“Timeliness” is a temptation that I think most military/spy fiction writers have to deal with. “Ripped from the headlines!” and “Prophetic!” are compliments that reviewers have used for works in the genre going back to Tom Clancy, at least. Those same phrases have been applied to some of my own work, and I’ll admit that it can be somewhat affirming (though often in a grim sort of way) to see events move in a generally similar direction to that predicted in one of your novels. It shows you that you read the situation fairly accurately.
But I call it a temptation because it can also be a weakness. When you write about real-world situations and how they might play out, you’re always taking the chance that they won’t play out that way. That’s a given. Sometimes matters take a turn sooner than you expected. I was about halfway through Alone and Unafraid, writing about the evacuation under fire of the US Embassy in Baghdad, when it was in the news that all “nonessential personnel” were being evacuated ahead of the ISIS threat. I was at great risk of having been overtaken by events even before I finished the book.
Matters stabilized, at least a little, before that happened, and the book did okay. It’s still “outdated” by what’s come later.
Something similar seems to have happened regarding any fiction that uses the North Koreans as bad guys. The situation has abruptly changed radically, with Kim Jong Un crossing the DMZ to meet with South Korean President Moon, and signing a peace treaty formally ending the Korean War. This throws the plots of several Larry Bond thrillers into a cocked hat, and possibly even my own Burmese Crossfire. (Possibly. The DPRK is still a Communist country, and some things won’t change quickly, if they change at all.)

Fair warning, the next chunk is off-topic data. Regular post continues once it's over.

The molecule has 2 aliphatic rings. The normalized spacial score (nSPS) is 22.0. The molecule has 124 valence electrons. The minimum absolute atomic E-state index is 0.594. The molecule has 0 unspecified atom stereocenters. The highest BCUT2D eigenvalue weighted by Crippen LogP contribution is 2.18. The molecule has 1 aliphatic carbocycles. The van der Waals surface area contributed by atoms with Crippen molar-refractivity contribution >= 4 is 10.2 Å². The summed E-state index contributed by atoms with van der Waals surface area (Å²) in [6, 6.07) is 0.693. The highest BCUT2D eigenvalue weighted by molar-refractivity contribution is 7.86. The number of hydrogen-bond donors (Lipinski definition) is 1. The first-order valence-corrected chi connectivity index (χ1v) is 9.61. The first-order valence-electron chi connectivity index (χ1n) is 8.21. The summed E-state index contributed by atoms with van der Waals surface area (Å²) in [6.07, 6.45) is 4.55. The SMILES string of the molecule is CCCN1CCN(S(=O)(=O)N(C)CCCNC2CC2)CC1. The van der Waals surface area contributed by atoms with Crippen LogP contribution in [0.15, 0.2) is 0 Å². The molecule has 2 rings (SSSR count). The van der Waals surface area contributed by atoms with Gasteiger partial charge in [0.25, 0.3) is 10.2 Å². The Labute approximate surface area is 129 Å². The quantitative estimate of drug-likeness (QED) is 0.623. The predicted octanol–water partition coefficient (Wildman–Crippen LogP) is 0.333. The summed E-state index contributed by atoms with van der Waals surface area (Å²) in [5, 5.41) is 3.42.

How much is this really a problem? To be honest, except to author vanity, not much. Most readers don’t seem to care, as long as the story is good.
That said, there is a way to approach the story so that it doesn’t even become that much of an issue. The Brannigan’s Blackhearts series is already established as being in something of an “alternate universe,” if you will. (Hint: the island of Khadarkh in the first book? It doesn’t exist. There’s an island of roughly the same shape, in roughly the same spot in the Persian Gulf, but it’s about a fifth the size of Khadarkh and uninhabited.) There’s no shortage of imaginary countries in thriller and action adventure fiction, either. Even Frederick Forsyth has done it. Zangaro, the target country in The Dogs of War, doesn’t exist and never has. Larry Correia and Mike Kupari did it big-time in the Dead Six trilogy, too, and those books are awesome (If you haven’t read them yet, you’re wrong. Get on that.).
Organizations are even easier. Especially in the world of 4th Generation Warfare, irregular, non-state actors are constantly changing, sometimes too fast to keep up (Try to catalog all the Sunni Salafist groups that have formed, joined together, broken up, or been destroyed in Syria over the last few years. Good luck.).
So, what’s my point here? Basically that “timeliness” and “relevance” are poor metrics for telling a good story. The story has to come first, it has to be engaging, and, in this genre, it has to be exciting. Getting too wrapped around whether or not you’re being a geopolitical prophet can be paralyzing, and result in an inferior product.
Frozen Conflict might well be overtaken by events soon. But that’s not the main point of the story, so who cares?